Dress quality would now be worth £12,000, The finest black fox fur has become a rarity. There are but two or three quite Mack skins in a whole year's collection, and some immense districts do not produce one such skin during an entire winter. In fact, the best black and silver fox furs are so costly that most of us wish in vain for luck such as befell Nansen, the famous explorer. Once, when encamped in the Arctic regions, he laid wait for foxes which had stolen hams from his stores, and was fortunate enough to bring to his gun a number of the true silver foxes. Their fur was worth almost its weight in gold, and for such skins as these skilled trappers had searched in vain under conditions of the greatest hardship.
Blue fox - so-called - is brownish grey in colour, or, in the best specimens, deep slate. The blue fox is smaller than the silver variety, and has a thick, bushy tail, and black legs, which are longer than those of foxes found in Europe. The fur is of high price and a most delicate beauty. A muff of the finest blue fox would cost from 40, and a stole from 50 to £80.
This rare animal is found in Greenland, the Pribylov Islands, and the Hudson Bay Territory. Blue fox was the favourite fur of Catherine de Medici, and at that time one of the most highly prized furs in existence. It does not, as some writers say, turn white in the winter. It always remains a blue fox.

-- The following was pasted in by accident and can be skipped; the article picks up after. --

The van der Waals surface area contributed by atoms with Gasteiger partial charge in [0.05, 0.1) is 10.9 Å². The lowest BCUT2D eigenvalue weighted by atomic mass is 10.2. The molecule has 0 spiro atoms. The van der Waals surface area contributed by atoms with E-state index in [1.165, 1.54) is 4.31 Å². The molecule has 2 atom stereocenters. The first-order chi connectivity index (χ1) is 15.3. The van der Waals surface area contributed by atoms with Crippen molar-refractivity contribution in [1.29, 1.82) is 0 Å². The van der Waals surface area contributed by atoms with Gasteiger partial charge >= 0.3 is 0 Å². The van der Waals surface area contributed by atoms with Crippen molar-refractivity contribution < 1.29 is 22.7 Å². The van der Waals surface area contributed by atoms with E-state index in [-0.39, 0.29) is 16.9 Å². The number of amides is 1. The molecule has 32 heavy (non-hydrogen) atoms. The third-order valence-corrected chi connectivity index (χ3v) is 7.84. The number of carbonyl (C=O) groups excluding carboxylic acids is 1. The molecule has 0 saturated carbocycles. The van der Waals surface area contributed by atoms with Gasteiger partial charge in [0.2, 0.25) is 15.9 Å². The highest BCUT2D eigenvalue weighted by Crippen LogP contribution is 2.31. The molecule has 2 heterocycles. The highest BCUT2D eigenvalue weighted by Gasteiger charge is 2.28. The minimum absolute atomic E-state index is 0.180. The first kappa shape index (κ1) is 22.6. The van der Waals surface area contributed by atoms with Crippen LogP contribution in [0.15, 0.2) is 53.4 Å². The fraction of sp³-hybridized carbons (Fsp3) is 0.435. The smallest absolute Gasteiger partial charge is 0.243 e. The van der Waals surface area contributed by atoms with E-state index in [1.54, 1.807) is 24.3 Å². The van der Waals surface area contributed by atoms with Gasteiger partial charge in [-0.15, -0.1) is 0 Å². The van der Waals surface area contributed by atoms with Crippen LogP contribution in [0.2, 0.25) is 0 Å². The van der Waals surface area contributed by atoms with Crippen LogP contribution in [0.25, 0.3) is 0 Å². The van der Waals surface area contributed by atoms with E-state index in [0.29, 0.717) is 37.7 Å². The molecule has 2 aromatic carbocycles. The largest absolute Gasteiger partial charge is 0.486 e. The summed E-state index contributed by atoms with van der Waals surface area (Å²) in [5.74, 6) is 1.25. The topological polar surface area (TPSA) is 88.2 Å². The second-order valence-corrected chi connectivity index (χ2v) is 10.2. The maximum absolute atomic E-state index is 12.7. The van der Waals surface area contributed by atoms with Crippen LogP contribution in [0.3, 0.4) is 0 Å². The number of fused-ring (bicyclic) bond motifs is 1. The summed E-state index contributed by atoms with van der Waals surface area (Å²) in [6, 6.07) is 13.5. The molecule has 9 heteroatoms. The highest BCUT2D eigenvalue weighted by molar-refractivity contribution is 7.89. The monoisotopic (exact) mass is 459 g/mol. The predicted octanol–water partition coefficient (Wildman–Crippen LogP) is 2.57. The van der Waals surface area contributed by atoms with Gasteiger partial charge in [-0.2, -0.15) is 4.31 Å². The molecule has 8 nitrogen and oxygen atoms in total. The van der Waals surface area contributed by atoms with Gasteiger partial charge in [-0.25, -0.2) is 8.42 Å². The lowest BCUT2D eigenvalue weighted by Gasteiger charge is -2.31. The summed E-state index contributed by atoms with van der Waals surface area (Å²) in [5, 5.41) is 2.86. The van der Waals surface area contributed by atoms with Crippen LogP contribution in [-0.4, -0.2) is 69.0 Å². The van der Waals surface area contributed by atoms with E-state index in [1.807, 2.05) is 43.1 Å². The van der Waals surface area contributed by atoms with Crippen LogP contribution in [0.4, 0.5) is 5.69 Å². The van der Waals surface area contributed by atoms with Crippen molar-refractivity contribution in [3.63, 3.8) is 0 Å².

Several other members of the fox family produce fur which is useful and decorative. There is the Arctic, or white, fox, the red fox, the grey fox, and an iron-yellow fox found in Tartary. The skin of the latter is known in the trade as Cossack fur.
Japan sends 60,000 foxes a year to the Iondon market. These, however, are
The Arctic fox is a small creature only two feet in length, and its coat, brownish in summer, becomes pure white as winter approaches. The white fox breeds on the sea-coast, and lives chiefly within the Arctic circle. The best and whitest skins come from the shores of Labrador. This species of fox is said to be best for dyeing purposes, as its skin is less liable to change in colour after the process.
White fox fur seems to be always in high favour. It is soft, fluffy, and becoming, but looks its best when worn by a blonde, or by a young, fresh girl. This snow-white fur is not suitable for wear under the grey skies and in the smoke and fogs of London.